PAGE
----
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OMA neuroscience study finds digital delivers 63% more impact that classic OOH

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A new research piece by the Outdoor Media Association (OMA) has found that digital out-of-home advertising is significantly more impactful than classic, but also that classic signs can still play a useful role in the marketing mix.

The neuroscience study, the largest of its kind in the world, was conducted over two years by Melbourne-based neuroscience research company Neuro-Insight.

It used eye-tracking and brain-imaging technology to analyse the brain’s neural response when looking at advertising on out-of-home advertising. More than 2,000 people participated in the study and their responses to over 800 classic and digital signs were recorded.

It also recorded a new metric called the Neuro Impact Factor, which members of the OMA will be able to measure in their campaigns from next year.

Neuro-Insight measured the peak moments of long-term memory encoding and emotional intensity, two key metrics linked with mental availability and used to measure the effectiveness of advertising campaigns.

The study found that advertising seen on digital out-of-home assets delivers 63% more impact than classic signs. Classic still remains impactful, with classic signs found to be as impactful as a 30-second radio ad or a 15-second TVC.

OMA CEO, Charmaine Moldrich, said the research is a “game-changer” for outdoor. “Not only have we provided undeniable, scientific proof of the subconscious impact of advertising, but we have also shown that just one glance at one of our signs is sufficient for brand messages to elicit an emotional response that encodes into long term memory.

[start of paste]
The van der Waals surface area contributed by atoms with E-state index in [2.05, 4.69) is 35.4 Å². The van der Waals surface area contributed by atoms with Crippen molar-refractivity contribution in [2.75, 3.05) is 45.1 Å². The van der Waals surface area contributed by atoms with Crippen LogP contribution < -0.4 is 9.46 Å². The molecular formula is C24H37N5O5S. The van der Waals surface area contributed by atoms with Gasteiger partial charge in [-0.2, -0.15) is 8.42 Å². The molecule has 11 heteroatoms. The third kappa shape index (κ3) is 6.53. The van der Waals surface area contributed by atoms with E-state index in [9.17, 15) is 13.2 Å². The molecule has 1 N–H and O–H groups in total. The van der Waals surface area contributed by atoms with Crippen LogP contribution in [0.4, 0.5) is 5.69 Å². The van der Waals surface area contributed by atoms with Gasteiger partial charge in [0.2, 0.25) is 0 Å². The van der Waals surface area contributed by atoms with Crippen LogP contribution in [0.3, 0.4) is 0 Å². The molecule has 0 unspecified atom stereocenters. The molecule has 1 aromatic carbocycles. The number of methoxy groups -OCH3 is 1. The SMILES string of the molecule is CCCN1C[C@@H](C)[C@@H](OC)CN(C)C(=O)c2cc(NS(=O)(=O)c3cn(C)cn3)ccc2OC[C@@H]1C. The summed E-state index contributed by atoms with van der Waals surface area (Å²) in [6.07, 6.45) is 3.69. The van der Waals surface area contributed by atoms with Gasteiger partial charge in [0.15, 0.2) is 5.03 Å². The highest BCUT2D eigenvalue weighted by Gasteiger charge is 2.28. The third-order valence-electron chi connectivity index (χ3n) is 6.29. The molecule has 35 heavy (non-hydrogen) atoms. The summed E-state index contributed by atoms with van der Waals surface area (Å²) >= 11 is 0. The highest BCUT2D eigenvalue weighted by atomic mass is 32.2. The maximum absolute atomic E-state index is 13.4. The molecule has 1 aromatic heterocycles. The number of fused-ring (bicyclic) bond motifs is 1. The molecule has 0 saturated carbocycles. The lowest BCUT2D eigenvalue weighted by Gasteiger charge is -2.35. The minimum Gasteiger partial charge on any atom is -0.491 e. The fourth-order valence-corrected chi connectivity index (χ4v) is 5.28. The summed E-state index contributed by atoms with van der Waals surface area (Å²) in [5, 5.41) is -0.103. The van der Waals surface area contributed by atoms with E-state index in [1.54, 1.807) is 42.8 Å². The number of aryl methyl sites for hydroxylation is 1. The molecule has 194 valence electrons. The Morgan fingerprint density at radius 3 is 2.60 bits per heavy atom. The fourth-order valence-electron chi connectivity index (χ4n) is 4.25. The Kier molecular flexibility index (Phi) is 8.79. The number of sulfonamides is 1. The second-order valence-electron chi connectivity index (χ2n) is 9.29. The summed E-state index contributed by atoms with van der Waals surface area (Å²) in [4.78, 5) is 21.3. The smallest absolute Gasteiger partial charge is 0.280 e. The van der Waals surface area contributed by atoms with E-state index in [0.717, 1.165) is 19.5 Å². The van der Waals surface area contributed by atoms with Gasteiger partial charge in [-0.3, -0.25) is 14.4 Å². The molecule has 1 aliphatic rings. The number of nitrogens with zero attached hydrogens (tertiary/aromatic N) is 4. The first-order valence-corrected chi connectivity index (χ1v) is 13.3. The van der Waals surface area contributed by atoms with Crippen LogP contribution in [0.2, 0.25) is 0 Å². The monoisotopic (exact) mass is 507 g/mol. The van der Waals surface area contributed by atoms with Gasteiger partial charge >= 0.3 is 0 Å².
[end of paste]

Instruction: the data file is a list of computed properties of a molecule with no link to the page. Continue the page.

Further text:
“What’s more, it introduces a qualitative measure that will be added in 2022 to our audience measurement system, MOVE, giving agencies and clients yet another tool to help them plan and buy their out-of-home campaigns.

“The very first neuroscience research we did called The Primal Advantage showed that we are two times more alert when we are outside. This alertness increases our ability to remember messages at a glance. The Neuro Impact applies across formats, and we are building this into our audience measurement platform, MOVE.”

Neuro-Insight CEO, Peter Pynta, said: “What we have accomplished in doing this research is go beyond the ‘how many’ part of the equation that comprises most mature media measurement.

“With the Neuro Impact Factor, we have brought in a quality dimension in a scalable way. We finally have three parts of the triangle of reach, frequency and now impact—and I hope the market shares our vision.”

The research has wider implications for how out-of-home is measured in Australia as well, with the aforementioned Neuro Impact Factor set to be available to use as part of the OMA’s MOVE measurement system from 31 January, 2022.

Moldrich added: “This is another step toward attribution and understanding the value of Out of Home. These results will inform the development of a new currency that advertisers and agencies can use alongside reach and frequency reports: called the Neuro Impact Factor.

“The Factor will be exclusive to MOVE, and the first qualitative metric in the world to unite validated, real-world effectiveness with the quantitative metrics available in the system.

“What we’ve tapped into is the holy grail of advertising—demonstrating to advertisers and agencies that their campaigns work and that they leave a lasting impression in the mind of the audience which can influence future behaviour.”

Avenue C managing partner, Pia Coyle, added: “I think that the OMA has done a really good job of simplifying something really complex and robust, and boiling it down to one Neuro Impact Factor by format is going to be a real help in agencies adopting it quickly.

“The methodology behind the study is thorough and world-class, so we’re excited to bring the Neuro Impact Factor into the vernacular when talking about Outdoor. We’ve always known there is more to Outdoor than what we’ve had in the past. Now we’ve got an extra dimension beyond reach, frequency, site-card, or location to bring that to life — it’s pretty exciting.”

The study follows one conducted by OMA member QMS, also done in partnership with Neuro-Insight, which found that memory encoding, which is key to campaign effectiveness, continued to grow in respondents that were exposed to evolving or digital creative.

The OMA will roll out MOVE 2.0, its new industry standard for digital out-of-home measurement, in 2023.

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